South Florida’s Romanian community did all it could to will third-seeded Simona Halep to the Miami Open final, chanting “Si-Mo-Na!’’ from the rafters of Stadium Court during the women’s semifinal Thursday night. They helped get her to the third set they so craved.
But when it mattered most, in the deciding last games, top-ranked American Serena Williams was too strong and prevailed 6-2, 4-6, 7-5 to advance to Saturday’s final. Williams will be going for her eighth title in Key Biscayne, and her third in a row.
“I barely was able to regroup, was frustrated, really happy to get through that,’’ Williams said. “I never gave up. Wow, I’m in the finals, unbelievable.’’
She will face Spaniard Carla Suarez Navarro, who reached her first final at a premier event with a 6-3, 6-3 victory over Andrea Petkovic of Germany. With the win, Suarez Navarro moves into the Top 10 on Monday. She will become the first Spanish woman in the Top 10 since Arantxa Sanchez Vicario in 2001.
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Williams was particularly motivated to beat Halep because the Romanian was the last woman to beat her (6-0, 6-2 at the WTA Finals in November 2014) before Williams embarked on a 19-match win streak.
On the men’s side it seems somehow fitting that as most of the nation gears up for Final Four weekend, a 6-10 American former basketball player with size 15 shoes played his best match of the year on Thursday to advance to the last four of the Miami Open.
Big-serving John Isner, the 22nd seed and lone U.S. man still alive in the tournament, didn’t face a single break point, fired 13 aces and had a 33-5 edge in winners during a 6-4, 6-3 victory over No. 4 seed Kei Nishikori of Japan.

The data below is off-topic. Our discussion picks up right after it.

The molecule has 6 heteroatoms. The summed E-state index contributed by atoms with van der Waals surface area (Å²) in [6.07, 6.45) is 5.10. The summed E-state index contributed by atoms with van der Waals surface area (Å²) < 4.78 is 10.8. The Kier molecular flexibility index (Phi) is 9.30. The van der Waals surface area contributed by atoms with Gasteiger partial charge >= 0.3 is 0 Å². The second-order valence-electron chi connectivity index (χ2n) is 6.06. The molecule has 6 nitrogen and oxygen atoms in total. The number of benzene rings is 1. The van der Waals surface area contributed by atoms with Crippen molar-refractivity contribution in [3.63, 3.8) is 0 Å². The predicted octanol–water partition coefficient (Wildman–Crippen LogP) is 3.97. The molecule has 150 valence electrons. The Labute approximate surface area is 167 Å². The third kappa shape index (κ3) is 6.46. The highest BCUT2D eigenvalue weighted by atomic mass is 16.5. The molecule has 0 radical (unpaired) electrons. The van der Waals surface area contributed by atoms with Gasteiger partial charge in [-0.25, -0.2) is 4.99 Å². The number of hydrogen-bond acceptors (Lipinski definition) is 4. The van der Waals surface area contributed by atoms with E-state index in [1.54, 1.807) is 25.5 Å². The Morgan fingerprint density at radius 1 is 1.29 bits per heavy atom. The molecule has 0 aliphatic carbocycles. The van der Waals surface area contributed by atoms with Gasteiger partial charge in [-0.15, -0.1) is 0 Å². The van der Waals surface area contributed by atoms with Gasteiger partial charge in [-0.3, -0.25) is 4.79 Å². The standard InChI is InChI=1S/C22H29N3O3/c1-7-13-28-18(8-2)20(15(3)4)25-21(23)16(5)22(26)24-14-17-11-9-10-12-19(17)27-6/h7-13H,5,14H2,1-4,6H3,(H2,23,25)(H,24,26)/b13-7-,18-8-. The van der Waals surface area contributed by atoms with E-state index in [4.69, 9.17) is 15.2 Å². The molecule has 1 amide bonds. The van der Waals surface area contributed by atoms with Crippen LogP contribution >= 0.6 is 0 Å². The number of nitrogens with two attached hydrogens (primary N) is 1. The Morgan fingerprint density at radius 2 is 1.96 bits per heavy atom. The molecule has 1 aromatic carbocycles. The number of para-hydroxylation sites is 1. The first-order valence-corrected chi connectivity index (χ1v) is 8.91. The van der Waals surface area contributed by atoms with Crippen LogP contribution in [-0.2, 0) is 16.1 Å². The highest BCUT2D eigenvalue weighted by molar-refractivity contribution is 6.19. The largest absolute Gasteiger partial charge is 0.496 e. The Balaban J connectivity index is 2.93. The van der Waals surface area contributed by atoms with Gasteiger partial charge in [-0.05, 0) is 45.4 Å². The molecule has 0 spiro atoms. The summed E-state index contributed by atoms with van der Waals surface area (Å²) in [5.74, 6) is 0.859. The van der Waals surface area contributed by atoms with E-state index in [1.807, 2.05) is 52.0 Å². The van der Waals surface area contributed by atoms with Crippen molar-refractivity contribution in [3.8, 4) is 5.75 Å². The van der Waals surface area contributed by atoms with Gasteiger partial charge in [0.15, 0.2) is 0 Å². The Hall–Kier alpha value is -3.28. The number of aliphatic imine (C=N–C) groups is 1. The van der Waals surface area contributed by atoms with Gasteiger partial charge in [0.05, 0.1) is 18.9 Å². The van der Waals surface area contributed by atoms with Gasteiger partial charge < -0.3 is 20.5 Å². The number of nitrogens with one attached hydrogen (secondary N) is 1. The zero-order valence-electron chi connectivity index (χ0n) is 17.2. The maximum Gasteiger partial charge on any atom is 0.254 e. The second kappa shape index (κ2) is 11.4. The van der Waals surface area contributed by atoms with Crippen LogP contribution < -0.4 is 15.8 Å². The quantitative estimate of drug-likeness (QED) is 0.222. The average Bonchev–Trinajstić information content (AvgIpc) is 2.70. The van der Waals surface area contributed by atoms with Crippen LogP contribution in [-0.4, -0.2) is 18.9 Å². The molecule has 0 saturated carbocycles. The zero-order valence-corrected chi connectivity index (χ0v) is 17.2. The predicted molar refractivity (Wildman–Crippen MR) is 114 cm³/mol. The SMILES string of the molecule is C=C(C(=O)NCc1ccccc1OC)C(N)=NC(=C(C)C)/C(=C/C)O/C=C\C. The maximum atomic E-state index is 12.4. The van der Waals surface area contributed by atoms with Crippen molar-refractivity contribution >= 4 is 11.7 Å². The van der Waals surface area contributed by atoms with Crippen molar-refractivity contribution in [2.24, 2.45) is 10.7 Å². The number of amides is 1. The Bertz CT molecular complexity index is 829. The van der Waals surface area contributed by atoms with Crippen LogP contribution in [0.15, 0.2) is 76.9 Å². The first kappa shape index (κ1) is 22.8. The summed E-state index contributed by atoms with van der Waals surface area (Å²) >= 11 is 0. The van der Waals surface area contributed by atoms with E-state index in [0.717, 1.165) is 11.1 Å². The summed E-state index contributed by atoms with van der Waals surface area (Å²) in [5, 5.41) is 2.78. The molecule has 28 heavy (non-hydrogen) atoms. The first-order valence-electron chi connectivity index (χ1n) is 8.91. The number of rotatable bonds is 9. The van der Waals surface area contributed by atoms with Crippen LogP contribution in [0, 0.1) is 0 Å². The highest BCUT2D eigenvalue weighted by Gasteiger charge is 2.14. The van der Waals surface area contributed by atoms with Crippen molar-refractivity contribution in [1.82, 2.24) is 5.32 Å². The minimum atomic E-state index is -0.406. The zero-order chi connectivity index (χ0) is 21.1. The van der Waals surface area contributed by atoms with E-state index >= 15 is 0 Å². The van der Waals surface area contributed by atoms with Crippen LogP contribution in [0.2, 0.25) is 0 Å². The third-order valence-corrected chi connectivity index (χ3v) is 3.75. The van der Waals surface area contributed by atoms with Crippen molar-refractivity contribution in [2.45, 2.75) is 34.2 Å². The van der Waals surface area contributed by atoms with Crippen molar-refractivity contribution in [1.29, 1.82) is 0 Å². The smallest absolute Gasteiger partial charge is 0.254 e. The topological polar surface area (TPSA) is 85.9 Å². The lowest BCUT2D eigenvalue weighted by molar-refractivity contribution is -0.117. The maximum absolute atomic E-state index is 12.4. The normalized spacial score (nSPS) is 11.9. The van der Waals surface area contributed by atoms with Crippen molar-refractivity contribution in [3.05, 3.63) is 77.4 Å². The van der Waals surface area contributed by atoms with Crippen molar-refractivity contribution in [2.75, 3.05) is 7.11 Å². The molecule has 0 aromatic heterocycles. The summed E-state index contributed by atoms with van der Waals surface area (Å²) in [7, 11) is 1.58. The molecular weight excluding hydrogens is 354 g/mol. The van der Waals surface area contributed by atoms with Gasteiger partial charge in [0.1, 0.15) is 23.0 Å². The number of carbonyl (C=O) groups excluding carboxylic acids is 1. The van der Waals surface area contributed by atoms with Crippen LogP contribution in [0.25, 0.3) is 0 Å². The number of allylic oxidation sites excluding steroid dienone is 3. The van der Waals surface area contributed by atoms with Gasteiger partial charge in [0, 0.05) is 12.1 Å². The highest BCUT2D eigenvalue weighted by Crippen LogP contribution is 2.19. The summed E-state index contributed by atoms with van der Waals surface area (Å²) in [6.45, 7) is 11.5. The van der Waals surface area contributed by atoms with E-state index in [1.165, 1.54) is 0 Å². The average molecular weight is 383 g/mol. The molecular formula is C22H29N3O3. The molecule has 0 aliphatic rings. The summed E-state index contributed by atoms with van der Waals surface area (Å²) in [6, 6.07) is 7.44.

He called it “the best match I’ve played all year, hands down.’’
ESPN commentator Brad Gilbert went a step further: “It’s the best two sets of tennis from start to finish that I’ve ever seen from the big fella.’’
Isner will play top-ranked Novak Djokovic, a four-time champion here, in the semifinals Friday night. Djokovic eliminated David Ferrer 7-5, 7-5 Thursday night.
After going 0-11 against Top 10 players over the past year and a half, Isner beat two over a 48-hour span, which he said gives him a boost of confidence heading into the semis. “Things just snowball for me,’’ he said.
In the Round of 16, he served 25 aces and outlasted No. 5 seed Milos Raonic in a late match that stretched 2 hours 43 minutes and ended close to 1 a.m. Wednesday morning.
Thursday’s match was a breeze, by comparison. It lasted just 70 minutes, and Nishikori, who stands a full foot shorter than Isner, was overpowered from the start. Isner has yet to have his serve broken this tournament.
Heck, things are going so well for Isner these days that he correctly predicted that Kentucky, Wisconsin, Michigan State and Duke would make the college basketball Final Four on his bracket.
“I played extremely well today,” Isner said on court immediately after the match. “I needed to play well in order to beat a player like Kei and that’s what I did. From start to finish, I felt like I was aggressive. I was playing all the right shots and things just went my way today. I’m very, very happy.”
The Greensboro, North Carolina, native said the weather and court conditions were ideal for his game.
“It’s just perfect conditions for me,” Isner said. “I can’t ask for better weather. The ball’s getting up high, so for me, being so tall, it’s great because I can get the ball up high on my opponent. When I’m hitting groundstrokes, the ball is where I want it, above my waist. It’s hot, but not that humid, so it’s not taking a lot out of me. Perfect.’’
Nishikori was gracious in defeat, conceding that it was Isner’s day.
“Serve, I didn’t have a chance,’’ he said. “Also, his forehand, also backhand, he hit some winners from back of the baseline. I think he close his eyes and hitting so many winners. Couldn’t really stop him.’’
Djokovic is expecting “quite a different match’’ against Isner than he had against the 5-9 Ferrer.
“John is probably the best server we have in the game currently,’’ he said.